In my family, creative endeavors werenít so much encouraged as taken for granted. I grew up surrounded by artists and instinctively knew that these were my people.
I've worked as a musician, directed theater, and written screeplays for Hollywood. But when I came across a box of photos Iíd taken as a kid, I was really startled. Strangely, they worked.
I began shooting again. The photos were terrible. But it was the start of a journey to rediscover and explore many intangible things that I realized I'd lost while growing up. Now, in each photograph, I'm trying to reconnect to that simple and unaffected way of seeing.
I photograph the world as I find it, trying to approach each subject with wonder and awe. Iíd like to see through my lens if were opening my eyes for the first time. Who is this person? Whatís going on here? How could this be?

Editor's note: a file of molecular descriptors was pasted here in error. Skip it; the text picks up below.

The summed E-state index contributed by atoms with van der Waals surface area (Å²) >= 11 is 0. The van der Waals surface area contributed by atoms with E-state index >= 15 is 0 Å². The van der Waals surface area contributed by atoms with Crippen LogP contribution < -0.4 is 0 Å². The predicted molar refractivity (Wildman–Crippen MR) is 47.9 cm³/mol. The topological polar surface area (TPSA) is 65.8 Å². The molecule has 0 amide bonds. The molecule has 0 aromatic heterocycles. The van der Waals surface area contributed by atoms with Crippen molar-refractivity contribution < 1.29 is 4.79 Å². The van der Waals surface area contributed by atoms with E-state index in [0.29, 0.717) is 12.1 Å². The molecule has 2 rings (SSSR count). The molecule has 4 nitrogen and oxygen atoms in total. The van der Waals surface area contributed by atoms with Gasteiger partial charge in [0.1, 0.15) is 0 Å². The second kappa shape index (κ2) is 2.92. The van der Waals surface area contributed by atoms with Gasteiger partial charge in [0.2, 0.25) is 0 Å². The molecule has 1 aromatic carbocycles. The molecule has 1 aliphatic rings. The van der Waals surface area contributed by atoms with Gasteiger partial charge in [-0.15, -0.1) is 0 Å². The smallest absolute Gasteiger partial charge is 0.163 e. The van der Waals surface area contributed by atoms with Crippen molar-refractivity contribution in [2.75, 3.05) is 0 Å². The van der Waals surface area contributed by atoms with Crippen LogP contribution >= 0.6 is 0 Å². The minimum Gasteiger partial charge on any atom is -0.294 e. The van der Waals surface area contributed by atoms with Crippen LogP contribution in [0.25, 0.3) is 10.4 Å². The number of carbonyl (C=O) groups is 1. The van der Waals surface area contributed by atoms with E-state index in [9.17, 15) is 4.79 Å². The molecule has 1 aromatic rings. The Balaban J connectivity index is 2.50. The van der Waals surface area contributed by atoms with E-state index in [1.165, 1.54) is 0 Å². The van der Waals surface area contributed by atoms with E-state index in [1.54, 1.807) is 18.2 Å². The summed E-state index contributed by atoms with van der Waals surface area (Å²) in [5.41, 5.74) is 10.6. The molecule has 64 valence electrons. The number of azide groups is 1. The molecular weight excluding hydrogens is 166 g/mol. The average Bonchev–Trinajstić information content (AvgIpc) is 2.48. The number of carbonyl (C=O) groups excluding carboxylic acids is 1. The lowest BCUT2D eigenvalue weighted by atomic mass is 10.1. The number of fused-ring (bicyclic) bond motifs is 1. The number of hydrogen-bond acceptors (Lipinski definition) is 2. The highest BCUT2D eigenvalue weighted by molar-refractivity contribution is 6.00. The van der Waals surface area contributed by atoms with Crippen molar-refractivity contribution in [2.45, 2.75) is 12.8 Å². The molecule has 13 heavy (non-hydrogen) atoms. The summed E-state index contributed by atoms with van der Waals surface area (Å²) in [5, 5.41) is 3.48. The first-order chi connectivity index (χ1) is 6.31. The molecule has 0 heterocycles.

Iím skeptical of the decisive moment. For me photography is a process of discovery. Itís also a physical performance: things have a way of changing when you point a camera at them. Iím intensely aware of the way the act of photographing is an inherent part of the result. Everything I do becomes part of the image.
I work almost exclusively with large format cameras, not much different from those used a hundred years ago. I often use homemade and vintage lenses, and I print my work using simple, traditional chemical processes Ė silver gelatin toned in selenium, and kallitype toned in platinum. For me, a great photograph is more than an image. Itís a mysterious artifact with its own special gravity.